Tokyo — For nearly 100 years, the Meiji Jingu Stadium in central Tokyo has hosted many important events. Babe Ruth and Lou Gehrig performed there on their barnstorming tour, novelist Haruki Murakami was inspired by a trip to the stadium to write his first novel, and just last year, the Yakult Swallows’ Munetaka Murakami wrote a record-breaking I hit a home run into the stadium stands. .
However, in an ambitious redevelopment plan, the stadium will be demolished and replaced with modern facilities. The plan was created out of concern for fans of baseball history, fans of Japanese rugby history, and how the various projects will affect the Jingu Gaien district, a historic green space featuring 100-year-old trees. has come under intense scrutiny from various groups, including conservationists who It was provided by Eiichi Shibusawa, a businessman called the father of Japanese capitalism.
“It’s like building a skyscraper in the middle of New York’s Central Park,” said Mikiko Ishikawa, professor emeritus at the University of Tokyo. told the Associated Press of the redevelopment plan. “Tokyo will lose its soul”
Part of its soul lies at Meiji Jingu, Japan’s second oldest ballpark after Hanshin Koshien Stadium in Nishinomiya. This ballpark is Nippon Professional Baseball’s answer to Major League Baseball’s Fenway Park in Boston and Wrigley Field in Chicago.
The redevelopment plan called for the gradual demolition of the Meiji Jingu Stadium and neighboring venue Chichibunomiya Rugby Stadium, which opened in 1947 and was used as a soccer venue for the 1964 Summer Olympics. The new version of the two stadiums will switch places.
The goal of this project is to modernize the various facilities involved and create a better environment for traveling between stadiums. It is hoped that an open space will be created and expanded to serve as a tourist hub and allow people to enjoy the various sporting events held there.The entire project, including the skyscraper and hotel, It is scheduled to be completed by 2036.
At that point, it will be just over 100 years since the lineup of MLB stars played five games at Meiji Jingu during their 1934 tour of Japan. The ripples of that tour can still be felt, and the Japanese team put together to face the Americans formed the Yomiuri Giants, the team that dominates NPB.
Forty-four years later, while drinking beer in the bleachers of a stadium, Haruki Murakami was so struck by the “satisfying sound of a bat hitting a ball” that on his way home he bought a pen and paper and immediately I started writing a novel in “Listen to the song of the wind”
In 2022, Munetaka Murakami (unrelated to Haruki) made history, hitting his 56th home run of the year at the park, breaking Sadaharu Oh’s single-season record for a Japanese player.
Beyond the stadium’s history, the plans have raised concerns because the move will cause the new baseball field to operate adjacent to a row of 100-year-old ginkgo trees celebrated at the annual fall festival.
The Shin-Jingu Gaien project site promises to “protect the rows of ginkgo trees and pass on to future generations the beautiful scenery overlooking the Meiji Memorial Picture Gallery.”
However, Japan’s ICOMOS National Committee, which consists of a panel of experts involved in cultural heritage protection, said the plan did not adequately address the tree line and did not provide scientific data on the issue. says.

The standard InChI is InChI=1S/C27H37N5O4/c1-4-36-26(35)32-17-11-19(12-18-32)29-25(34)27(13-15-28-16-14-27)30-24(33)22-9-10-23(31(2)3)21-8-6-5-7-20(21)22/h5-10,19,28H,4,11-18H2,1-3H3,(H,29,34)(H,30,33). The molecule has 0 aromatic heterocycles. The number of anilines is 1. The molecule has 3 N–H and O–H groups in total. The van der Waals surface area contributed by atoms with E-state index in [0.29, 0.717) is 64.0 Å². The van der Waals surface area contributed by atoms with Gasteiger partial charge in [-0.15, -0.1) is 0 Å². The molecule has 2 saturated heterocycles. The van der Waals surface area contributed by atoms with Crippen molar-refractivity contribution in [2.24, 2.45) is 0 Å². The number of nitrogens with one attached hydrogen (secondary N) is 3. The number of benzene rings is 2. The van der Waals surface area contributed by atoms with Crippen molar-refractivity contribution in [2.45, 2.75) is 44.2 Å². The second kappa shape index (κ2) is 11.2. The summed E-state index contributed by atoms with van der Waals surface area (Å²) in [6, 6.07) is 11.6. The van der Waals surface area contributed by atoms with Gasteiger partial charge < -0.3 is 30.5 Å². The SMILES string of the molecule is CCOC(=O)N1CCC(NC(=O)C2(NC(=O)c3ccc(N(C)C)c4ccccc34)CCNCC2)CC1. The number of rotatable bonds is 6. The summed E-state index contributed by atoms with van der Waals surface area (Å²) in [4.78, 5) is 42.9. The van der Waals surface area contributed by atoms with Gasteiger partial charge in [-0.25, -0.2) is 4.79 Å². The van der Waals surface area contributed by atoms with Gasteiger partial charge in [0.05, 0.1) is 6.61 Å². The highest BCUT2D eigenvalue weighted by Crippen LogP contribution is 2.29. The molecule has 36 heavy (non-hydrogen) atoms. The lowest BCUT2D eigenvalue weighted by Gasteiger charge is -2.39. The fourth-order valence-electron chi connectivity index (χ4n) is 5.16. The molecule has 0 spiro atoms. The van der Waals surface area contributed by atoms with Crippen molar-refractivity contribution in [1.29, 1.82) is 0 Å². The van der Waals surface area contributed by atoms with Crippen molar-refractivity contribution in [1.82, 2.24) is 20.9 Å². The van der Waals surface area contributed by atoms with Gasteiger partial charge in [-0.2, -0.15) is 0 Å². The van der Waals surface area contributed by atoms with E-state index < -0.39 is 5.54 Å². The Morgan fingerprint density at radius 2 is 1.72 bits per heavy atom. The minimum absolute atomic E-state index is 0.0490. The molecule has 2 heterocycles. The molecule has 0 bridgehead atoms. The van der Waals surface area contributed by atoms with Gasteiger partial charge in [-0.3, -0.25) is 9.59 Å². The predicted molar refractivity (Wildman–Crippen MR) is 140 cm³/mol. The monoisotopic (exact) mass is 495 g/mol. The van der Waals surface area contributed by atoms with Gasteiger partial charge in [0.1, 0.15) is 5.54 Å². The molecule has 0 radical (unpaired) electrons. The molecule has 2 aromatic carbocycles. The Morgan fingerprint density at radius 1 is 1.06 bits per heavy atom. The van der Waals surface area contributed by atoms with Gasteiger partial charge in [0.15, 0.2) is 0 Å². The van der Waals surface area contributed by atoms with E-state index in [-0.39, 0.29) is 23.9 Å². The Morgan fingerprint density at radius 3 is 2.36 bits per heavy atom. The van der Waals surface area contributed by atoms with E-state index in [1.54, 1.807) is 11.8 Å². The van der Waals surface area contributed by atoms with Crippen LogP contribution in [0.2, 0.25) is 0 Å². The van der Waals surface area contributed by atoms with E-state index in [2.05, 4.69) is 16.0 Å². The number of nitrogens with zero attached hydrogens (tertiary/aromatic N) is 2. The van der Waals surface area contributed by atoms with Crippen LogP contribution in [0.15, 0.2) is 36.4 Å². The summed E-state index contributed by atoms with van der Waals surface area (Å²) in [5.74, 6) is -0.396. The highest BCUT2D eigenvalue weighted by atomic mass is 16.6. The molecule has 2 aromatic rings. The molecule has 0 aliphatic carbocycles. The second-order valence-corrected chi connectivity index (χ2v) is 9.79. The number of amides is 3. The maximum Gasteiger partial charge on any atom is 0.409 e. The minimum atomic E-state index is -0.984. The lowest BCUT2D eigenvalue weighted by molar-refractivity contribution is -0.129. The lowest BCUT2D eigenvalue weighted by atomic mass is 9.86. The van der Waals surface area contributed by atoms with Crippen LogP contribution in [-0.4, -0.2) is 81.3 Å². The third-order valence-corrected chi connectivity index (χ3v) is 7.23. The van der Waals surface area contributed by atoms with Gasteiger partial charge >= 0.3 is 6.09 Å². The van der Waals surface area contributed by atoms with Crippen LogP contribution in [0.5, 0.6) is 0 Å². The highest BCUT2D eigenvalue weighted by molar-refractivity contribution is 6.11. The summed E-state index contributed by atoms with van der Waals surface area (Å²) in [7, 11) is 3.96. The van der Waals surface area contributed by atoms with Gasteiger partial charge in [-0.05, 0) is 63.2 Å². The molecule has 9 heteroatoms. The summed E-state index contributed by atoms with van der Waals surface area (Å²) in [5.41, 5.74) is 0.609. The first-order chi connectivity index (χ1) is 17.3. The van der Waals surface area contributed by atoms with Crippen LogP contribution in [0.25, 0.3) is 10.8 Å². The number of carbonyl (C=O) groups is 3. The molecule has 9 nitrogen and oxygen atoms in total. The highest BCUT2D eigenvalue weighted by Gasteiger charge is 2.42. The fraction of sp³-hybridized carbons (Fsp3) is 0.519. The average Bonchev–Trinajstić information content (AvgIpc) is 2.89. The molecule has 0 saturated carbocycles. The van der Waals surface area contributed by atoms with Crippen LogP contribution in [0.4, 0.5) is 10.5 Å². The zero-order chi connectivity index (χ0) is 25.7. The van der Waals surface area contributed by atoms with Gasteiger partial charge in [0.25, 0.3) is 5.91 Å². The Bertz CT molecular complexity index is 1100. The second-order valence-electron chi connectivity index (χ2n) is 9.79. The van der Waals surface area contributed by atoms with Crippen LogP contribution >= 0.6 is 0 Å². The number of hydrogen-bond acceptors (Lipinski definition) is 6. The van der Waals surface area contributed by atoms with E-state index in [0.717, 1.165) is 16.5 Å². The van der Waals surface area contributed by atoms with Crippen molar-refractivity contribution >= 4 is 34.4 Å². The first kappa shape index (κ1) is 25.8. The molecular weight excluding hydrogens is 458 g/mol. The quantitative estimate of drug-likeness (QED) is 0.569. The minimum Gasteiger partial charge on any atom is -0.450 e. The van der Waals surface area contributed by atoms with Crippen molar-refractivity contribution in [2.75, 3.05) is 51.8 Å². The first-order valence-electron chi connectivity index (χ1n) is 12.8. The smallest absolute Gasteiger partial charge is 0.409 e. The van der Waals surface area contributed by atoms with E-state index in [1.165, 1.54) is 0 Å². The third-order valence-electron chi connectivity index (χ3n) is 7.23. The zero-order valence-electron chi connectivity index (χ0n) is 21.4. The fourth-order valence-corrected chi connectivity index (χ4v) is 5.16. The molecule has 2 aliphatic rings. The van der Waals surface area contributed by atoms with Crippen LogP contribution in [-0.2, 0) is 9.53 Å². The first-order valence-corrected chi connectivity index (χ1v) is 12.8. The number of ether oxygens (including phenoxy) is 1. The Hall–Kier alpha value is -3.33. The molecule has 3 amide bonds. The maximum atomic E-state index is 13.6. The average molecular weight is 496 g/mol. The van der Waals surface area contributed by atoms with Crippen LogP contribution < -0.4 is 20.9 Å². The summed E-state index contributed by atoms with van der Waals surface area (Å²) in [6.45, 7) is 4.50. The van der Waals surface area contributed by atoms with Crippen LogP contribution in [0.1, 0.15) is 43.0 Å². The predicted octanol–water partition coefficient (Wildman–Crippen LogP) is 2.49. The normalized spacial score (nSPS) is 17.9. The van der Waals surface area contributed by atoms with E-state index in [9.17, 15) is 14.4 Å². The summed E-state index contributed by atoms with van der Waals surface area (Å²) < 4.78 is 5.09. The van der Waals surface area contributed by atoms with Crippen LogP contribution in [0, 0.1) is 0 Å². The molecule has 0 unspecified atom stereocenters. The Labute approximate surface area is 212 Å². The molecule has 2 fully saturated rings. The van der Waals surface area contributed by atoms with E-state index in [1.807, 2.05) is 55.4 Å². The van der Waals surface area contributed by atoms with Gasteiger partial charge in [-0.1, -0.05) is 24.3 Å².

Rochelle Kopp, a management consultant who works with Japanese companies, organized a petition to reconsider the development of Meiji Shrine, along with other activists concerned about how the plans would affect trees. are partnered.
“The roots are branching all the way to the top of the tree, which means it’s branching pretty far,” Kopp said of the tree. “Installing this wall in the stadium will drive piles up to 40 meters high, according to tree experts, which will surely damage the rest of the trees.”
In response to criticism, developers have adjusted plans to cut fewer trees, but activists say the tree’s complex root system can still be compromised, and the amount of sunlight the tree receives is affected by the new environment. building.
I have other concerns about the plan.
American author and journalist Robert Whiting, who has lived in Japan for most of the past 50 years and has written several books on Japanese culture, first visited Meiji Jingu Stadium in the 1960s. he wrote“There were no seats in the outfield, so we sat on the slopes of the lawn to watch the game, spread out blankets, drink beer, and watch the sky between innings.
Whiting organized his own petition against the development due to concerns about heritage loss, potential damage to existing trees, and the overall environmental impact of the project.
“It will be an uncomfortable experience for fans,” he said.
The issues surrounding the redevelopment project are complex, but some critics focus solely on losing the experience of watching a match at a venue with a lot of history.
Lily Friedman is a study abroad student at Temple University who grew up a Yankees fan in New York. She said she became an avid fan of Japanese baseball, and at Meiji Jingu Stadium she “loves history and being outside,” she said.
“From a Yankees fan standpoint, I don’t know anyone who didn’t prefer the old Yankee stadium to the new one.” I think there’s something to be said for keeping it has a really special history, especially since it’s an endangered species now.”